Driving the newcomers to think about leaving just months after they’ve arrived are the same concerns shared by many other Baltimoreans — housing quality and public safety.

A and his wife have been waging battle against mice in their apartment, in what advocates say is a poorly maintained building. More critically, A said, he and many of the newcomers don’t feel secure in the neighborhood. He said he hears gunshots nearly every day.

“It’s very scary for them, coming traumatized from a country where violence was so prevalent. To be worried about the same thing here is really a problem,” said Barbara Cook, chair of the Brown Memorial Ministry of Welcome and the retired physician who helped treat A’s wife. Cook said volunteers are working to make families such as A’s feel safer because they believe having Afghans settle in Reservoir Hill would benefit the neighborhood and increase diversity.

“The purpose of everything we’re doing is to help these folks … get launched so they can take care of their families, live independently, learn English and be comfortable here in a way they were not comfortable in their own countries,” Cook said. “We want them to feel welcome here and be able to make their homes here.”

Faith-based groups are currently trying to raise $10,000 for projects, Cook said. The money would go toward gift cards for families to get back-to-school clothes for their children, a Lyft account so refugees can use the ride-share service to attend medical appointments and go shopping, supplies for English and sewing classes, and a contingency fund for unexpected emergencies.

Supporting the newcomers is a job for the entire community. The Rev. Grey Maggiano, rector of Memorial Episcopal Church, said residents shouldn’t treat Afghans as outsiders.

“It’s a new thing for people to see Afghans, to see women in headscarves walking down the street, to see people speaking a different language in the park,” Maggiano said. “When I see them, I try to say hi and make sure they feel welcome and make sure Baltimore residents see these refugees as people and part of the community, and not just an oddity.”

Some Afghan refugees feel neglected by resettlement agency

Another major player in the lives of Afghan families as they resettle in Baltimore is the International Rescue Committee. It is one of nine federally designated resettlement agencies that receive money from the government to provide services for refugees in the U.S.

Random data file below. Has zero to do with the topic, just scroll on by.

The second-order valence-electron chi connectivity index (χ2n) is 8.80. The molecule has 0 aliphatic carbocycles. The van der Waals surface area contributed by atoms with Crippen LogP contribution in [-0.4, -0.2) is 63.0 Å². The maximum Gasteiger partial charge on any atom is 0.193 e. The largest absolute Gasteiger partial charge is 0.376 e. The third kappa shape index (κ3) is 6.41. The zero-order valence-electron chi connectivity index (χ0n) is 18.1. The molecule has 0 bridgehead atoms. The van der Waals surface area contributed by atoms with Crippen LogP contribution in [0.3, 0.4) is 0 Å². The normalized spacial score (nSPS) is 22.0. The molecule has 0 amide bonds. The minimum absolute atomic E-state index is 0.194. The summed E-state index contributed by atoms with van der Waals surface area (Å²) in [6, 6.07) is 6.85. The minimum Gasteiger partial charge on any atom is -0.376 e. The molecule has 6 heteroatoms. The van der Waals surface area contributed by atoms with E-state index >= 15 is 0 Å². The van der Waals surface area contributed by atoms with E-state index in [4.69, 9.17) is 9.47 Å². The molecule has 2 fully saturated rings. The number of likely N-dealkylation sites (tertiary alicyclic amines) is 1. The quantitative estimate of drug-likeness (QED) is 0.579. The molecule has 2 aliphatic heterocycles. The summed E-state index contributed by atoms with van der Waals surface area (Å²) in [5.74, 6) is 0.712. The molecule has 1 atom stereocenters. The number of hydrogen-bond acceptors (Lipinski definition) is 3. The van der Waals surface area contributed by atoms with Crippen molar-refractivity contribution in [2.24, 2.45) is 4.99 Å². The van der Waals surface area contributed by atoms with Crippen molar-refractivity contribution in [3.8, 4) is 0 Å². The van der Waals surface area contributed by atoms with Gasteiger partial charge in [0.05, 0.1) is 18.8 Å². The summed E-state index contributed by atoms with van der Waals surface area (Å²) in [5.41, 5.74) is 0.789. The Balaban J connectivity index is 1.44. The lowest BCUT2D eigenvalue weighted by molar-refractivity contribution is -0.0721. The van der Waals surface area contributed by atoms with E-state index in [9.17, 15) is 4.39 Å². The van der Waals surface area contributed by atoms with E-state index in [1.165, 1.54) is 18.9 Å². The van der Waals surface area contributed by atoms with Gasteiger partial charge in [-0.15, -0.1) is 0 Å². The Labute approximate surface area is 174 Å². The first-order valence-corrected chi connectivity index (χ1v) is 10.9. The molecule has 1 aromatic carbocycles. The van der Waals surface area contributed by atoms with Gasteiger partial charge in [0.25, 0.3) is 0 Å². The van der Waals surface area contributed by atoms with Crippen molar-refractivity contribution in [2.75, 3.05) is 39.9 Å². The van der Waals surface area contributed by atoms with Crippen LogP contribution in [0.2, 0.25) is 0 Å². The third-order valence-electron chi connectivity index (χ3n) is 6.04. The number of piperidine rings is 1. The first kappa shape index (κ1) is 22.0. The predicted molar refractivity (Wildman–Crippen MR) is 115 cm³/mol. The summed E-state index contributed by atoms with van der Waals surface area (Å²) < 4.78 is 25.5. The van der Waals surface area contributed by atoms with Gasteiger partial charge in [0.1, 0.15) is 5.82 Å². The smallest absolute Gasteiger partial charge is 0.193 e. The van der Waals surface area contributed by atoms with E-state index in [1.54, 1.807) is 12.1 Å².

Most of the refugees that arrive in Baltimore are resettled by the organization, which helps them enroll in public benefits, such as food stamps, cash assistance and medical assistance. It pairs them with caseworkers, helps them find housing and employment, offers them free English classes through community colleges and helps pay for rent for a few months.

Some refugees expressed frustration with the interactions they’ve had with the group.

“They are not cooperating all all. They have [case] workers, but they never respond to their phones,” said S, the interpreter. He added that many of the refugees have experienced long delays in receiving their employment authorization and Social Security cards, which are needed to find a job. Meanwhile, they’re concerned the time-limited financial assistance they receive from the organization to pay rent and utilities will run out before they’re able to work, he said. The added stresses make adjustment to their new lives more difficult and the help of other organizations all the more important, S said.

Ruben Chandrasekar, executive director of the International Rescue Committee in Maryland, defended the organization’s work. He said caseworkers try to return phone calls and messages within 72 hours, the employment authorization document delays are a chronic nationwide problem that is outside of the control of resettlement agencies, and the organization does its best to stretch the limited federal funding it receives for each client. He said the organization will continue to provide rental assistance to Afghans who have not been able to work.

“We have been working very hard to serve our clients and are responding to an unprecedented emergency. The last time the U.S. government accepted so many refugees in such a short amount of time was immediately after the fall of Saigon,” Chandrasekar said. “The Afghan crisis brought lots of people in a short amount of time and I think we’ve responded as well as we could.”

In the months following the exodus of refugees from Afghanistan, the International Rescue Committee needed to increase staff quickly, after experiencing historically low numbers of refugees admitted to the U.S. under President Donald Trump’s administration. The organization has since doubled the size of its team in Baltimore, Chandrasekar said.

“We are actively helping our clients get jobs and other services,” Chandrasekar said. “ … There are lots of success stories in the work we’re doing, clients who are working and leading happy and productive lives.”

The reality for immigrants is that success in a new country can look very different from success at home. As Afghan refugees rebuild for the long haul, they know there will be many more difficulties ahead.

“The most challenging thing in the U.S. is finding a job relevant to your career,” said Sayed Abdul Wakil Musleh, an Afghan lawyer who recently resettled in Baltimore.

Musleh had dedicated his life’s work to improving his country, he said. He had worked at the Supreme Court of Afghanistan, defended Afghan women’s rights, and was employed by the country’s Ministry of Economy. But when the Taliban took over the government, he knew his life was at risk. The escape from Afghanistan was harrowing, Musleh said, as he was shot by U.S. troops with rubber bullets and narrowly avoided a suicide bombing.

In other ways, he was fortunate. Friends in the U.S. helped him find a way out of Afghanistan and get a one-year placement as a visiting scholar jointly sponsored by the University of Maryland and the University of Baltimore, he said.

He urged Americans to give newcomers a chance to reach their full potential, suggesting that universities grant scholarships to young refugees: “Our bright and educated youth coming to the U.S., they should be given equal opportunities as others.”

Sayed Wakil Musleh, an Afghan lawyer and refugee who now lives in Baltimore, sits in his office at the University of Baltimore School of Law.